Two checked in cases/bags 50 lbs (max.) each. 


They will wash our clothes or you can try it yourself, all you need is your bar of soap and you can use the shower basin they provide. Bring enough clothes for 5 days. Try to stay with light colors as dark colors fade when they dry in the hot sun. Clothing should be light weight and able to dry quickly as it will be washed by hand and left to dry on the bushes. Try to bring items that don’t wrinkle easily. Weather is 75-85f during the day and 55-65f at night. A sheet or light blanket will keep you warm at night (provided).
Sneakers, sandals or shoes.
Kenyan’s dress modestly so we want to respect their culture in the way we dress.
Men: Shirts must be worn at all times. T-shirts to dress shirts are acceptable (avoid any t-shirt logos that may be offensive). Kenyan teachers wear dress/polo shirts and dress pants. It seems to be acceptable for us to wear shorts (to the knee) and a clean shirt.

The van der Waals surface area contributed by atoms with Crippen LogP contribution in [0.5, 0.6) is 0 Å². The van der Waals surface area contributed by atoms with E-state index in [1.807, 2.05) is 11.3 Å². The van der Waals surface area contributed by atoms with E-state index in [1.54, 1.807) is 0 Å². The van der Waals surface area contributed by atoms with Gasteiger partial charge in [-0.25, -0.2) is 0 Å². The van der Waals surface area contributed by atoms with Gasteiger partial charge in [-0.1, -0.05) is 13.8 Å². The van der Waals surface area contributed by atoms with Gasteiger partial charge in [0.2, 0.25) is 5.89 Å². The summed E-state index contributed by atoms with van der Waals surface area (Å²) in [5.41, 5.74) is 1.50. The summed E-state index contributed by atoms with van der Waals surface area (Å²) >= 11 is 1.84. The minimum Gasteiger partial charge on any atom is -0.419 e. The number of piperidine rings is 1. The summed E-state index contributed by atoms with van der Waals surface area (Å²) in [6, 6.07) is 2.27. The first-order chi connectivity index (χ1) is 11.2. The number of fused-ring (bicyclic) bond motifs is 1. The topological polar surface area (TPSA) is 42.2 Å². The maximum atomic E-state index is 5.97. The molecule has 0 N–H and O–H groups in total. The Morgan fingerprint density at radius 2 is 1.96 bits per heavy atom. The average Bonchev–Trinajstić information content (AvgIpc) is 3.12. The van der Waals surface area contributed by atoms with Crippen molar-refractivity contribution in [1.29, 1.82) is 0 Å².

Ladies: 95% of Kenyan ladies wear dresses that come below the knee so we ask that all ladies wear shorts, Bermuda shorts or skirts that come to the knee. Short sleeve shirts are fine, no tank tops or spaghetti straps (shoulders should be covered).


Do not eat raw food or drink any water unless purchased sealed (bottled water will be provided).
Do not ask for ice or drink anything with ice in it.
Do not brush teeth with water from the faucet. Use bottled water.
Do not enter streams, rivers, or lakes.
Do not leave the group without permission.
Do not pet dogs or any other animals.


Kenya is a very male dominated society and so women and their opinions tend not to be valued as highly as men. At the Joy School this is not so much the case but we cannot speak for all the teachers or workers. We ask that both men and women speak respectfully and think twice before questioning how or why Kenyans do things that you may disagree with. If you are unsure you can at any time approach a team leader or someone who has been there before.